(Continued from Part 2. This concludes the article.)

Why I will continue to homestead

It’s really fun to watch videos of the perfect “permaculture” setup.  It’s quite another to implement it.  Sitting down and thinking it all through is a great idea, even drawing up plans – which will require you to know the lay of your land, the slopes, the direction the wind comes from, where the morning sun comes up, what shadows are thrown during the day, the climate and growing zone, etc.  But, what if you have no idea what you’re doing?

When I started out, I only wanted chickens.  Then I decided that goats were the way to go to keep the land cleared.  Then I tried meat rabbits.  Well, the goats were given away sooner rather than later because they don’t graze the land, they browse the bushes and trees.  Sheep are much better grazers, but I wasn’t ready for sheep and I knew nothing about them.  I got some breeding rabbits for all the right reasons – low cost, small footprint, easy reproduction, great source of protein on a small scale…  Absolutely beautiful rabbits, but it’s way too hot and humid where I live for the rabbits to be happy.  I had no way to keep them cool so  I gave them away.  Then I got a bee in my bonnet for a milk cow, then that morphed into 3, and there were calves involved.  Of all the animals, I love the cows the most.  Then I decided I could get a couple of feeder pigs, then purchased a breeding group.  Lord have mercy!  I do like the pigs, but I’ve learned that I need a lot more electric fencing than I have.

Of all the animals I’ve “tried out”, I can say, hands down, the milk cow is my favorite.  I have trained two “first time fresheners”, meaning a heifer who calves for the first time, to milk.  No small thing to help the cow understand that her milk is not just for her calf, but for me.  And I had no idea what I was doing at first.  I read some books and talked to a lot of people more experienced than myself, and I learned just by doing it.  Cows have magnificent body language that will tell you exactly how they feel, if you pay attention.  And they will learn to trust you if you treat them well, and give them a reason to.  My dairy girls line up at the gate, right on time, every morning, and wait for me to let them in, one by one, to be milked.  I rarely have to call them in.  I always thank them for their milk.  Oh, occasionally there will be a little kick, but most likely if one of them is displeased they will swat me right across the face with their tail.  They have really good aim with their tails too.  I am thankful when the tail does not have…

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Homesteading – A Cautionary Tale

Living The Dream

First off, why do I homestead?  My passion is to provide a safe haven for my large family away from the world’s chaos.  A place where food can be grown, the air is clean and fresh, no noise or people pollution, no homeless encampments, and precious little crime.  A safe, productive, hideaway.  Realizing that nowhere is completely safe, we know that some places are better than others.  Just look around.  If you live in the country, you might have a million-dollar view from the porch of a humble home.  I do.  I can scarcely take it in.  It’s restful to the eyes and soul.  I take no credit whatsoever for this place.  I stumbled upon it for a variety of reasons and feel that it was a gift from the Lord.  After possibly decades of reading Survivalblog, I had a mental checklist for a retreat property and this one fit the bill.  I had no intentions of “homesteading” other than a deep desire to become as “self-sufficient” as possible.  I didn’t even know what I was going to do with this property other than raise some chickens.  That’s how it started.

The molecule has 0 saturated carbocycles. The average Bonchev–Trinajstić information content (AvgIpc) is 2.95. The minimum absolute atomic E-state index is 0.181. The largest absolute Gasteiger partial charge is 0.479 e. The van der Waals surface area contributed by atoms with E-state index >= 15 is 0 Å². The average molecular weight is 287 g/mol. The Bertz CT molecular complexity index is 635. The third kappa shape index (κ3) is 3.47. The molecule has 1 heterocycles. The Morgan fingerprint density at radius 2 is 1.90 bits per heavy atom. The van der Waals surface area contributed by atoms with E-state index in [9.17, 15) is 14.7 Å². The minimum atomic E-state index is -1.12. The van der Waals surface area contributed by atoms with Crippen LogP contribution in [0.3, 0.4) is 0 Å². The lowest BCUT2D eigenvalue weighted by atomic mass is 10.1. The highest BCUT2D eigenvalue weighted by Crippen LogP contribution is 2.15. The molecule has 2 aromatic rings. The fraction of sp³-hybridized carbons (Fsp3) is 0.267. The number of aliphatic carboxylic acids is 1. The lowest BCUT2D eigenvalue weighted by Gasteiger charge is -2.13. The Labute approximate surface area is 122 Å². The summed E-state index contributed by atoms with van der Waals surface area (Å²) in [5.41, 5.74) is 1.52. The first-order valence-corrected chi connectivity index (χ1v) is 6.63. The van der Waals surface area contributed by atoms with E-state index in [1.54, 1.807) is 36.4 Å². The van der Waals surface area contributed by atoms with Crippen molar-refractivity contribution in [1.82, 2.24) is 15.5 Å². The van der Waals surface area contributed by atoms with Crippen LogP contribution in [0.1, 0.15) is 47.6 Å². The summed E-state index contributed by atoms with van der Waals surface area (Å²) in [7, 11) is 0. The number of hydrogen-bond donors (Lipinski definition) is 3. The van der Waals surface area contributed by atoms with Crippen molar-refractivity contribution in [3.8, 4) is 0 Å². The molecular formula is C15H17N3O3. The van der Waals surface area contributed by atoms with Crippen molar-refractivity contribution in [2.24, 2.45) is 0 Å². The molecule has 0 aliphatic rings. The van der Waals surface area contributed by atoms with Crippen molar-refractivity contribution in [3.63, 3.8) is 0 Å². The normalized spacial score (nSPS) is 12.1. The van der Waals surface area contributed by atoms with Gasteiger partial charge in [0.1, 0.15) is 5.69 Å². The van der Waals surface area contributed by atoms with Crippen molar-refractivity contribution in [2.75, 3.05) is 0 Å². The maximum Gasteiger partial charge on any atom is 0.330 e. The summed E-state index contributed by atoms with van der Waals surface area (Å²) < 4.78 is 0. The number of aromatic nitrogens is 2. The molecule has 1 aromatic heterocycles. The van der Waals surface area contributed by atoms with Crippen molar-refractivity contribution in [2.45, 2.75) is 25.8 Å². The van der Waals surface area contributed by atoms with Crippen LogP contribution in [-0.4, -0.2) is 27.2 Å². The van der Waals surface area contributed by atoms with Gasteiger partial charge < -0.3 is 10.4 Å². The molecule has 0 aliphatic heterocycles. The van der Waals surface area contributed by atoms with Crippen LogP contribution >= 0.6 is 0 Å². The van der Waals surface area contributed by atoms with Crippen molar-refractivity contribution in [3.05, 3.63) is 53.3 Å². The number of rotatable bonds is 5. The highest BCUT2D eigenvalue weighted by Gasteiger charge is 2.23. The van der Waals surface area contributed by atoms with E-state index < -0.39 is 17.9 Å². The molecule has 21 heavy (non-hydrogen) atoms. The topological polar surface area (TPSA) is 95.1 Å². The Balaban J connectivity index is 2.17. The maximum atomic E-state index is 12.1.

A lot of people are trying to “homestead” now, and for various admirable reasons.  Some are looking to get out of the rat race and live a simpler life.  Some see that bad things are happening and feel a need to grow their own food and be self-sufficient.  Others started out with chickens on a small plot, and as is said, “Chickens are the gateway drug to homesteading.”  They end up getting more animals – some have tried goats, turkeys, quail, cows, pigs, rabbits, sheep, etc.  In many cases, they think they can quit their job, grow their own food, and have little if any expenses.  I’m here to tell you that unless you have a good source of income, it’s not possible.  Sorry to mess with your Cheerios this morning, but homesteading costs money.  I’ve spent more money “homesteading” than I ever spent as a professional working woman living in the suburbs.  I’m here to share my experiences, be they good or bad.

Buying raw land and putting a camper on it while you learn to grow your own food is nothing more than a fantasy.  Oh, I know of people who are trying to do just that.  The other day, as I drove 45 minutes through the meandering hills to get to a Feed Store that has the best prices, I saw some raw land with a big camper on it, some kid toys, a couple of camp chairs, and a fire pit.  I noticed that the land was in process of being cleared.  I groaned just looking at it in passing.  No electricity, no septic, no water…. And it’s November!  They would have to tow that huge trailer out to dump their tanks, fill up with water, pick up propane, and I have no idea if there was solar on top of the…

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Best Practices When Installing Tree Trunk Guards For Winter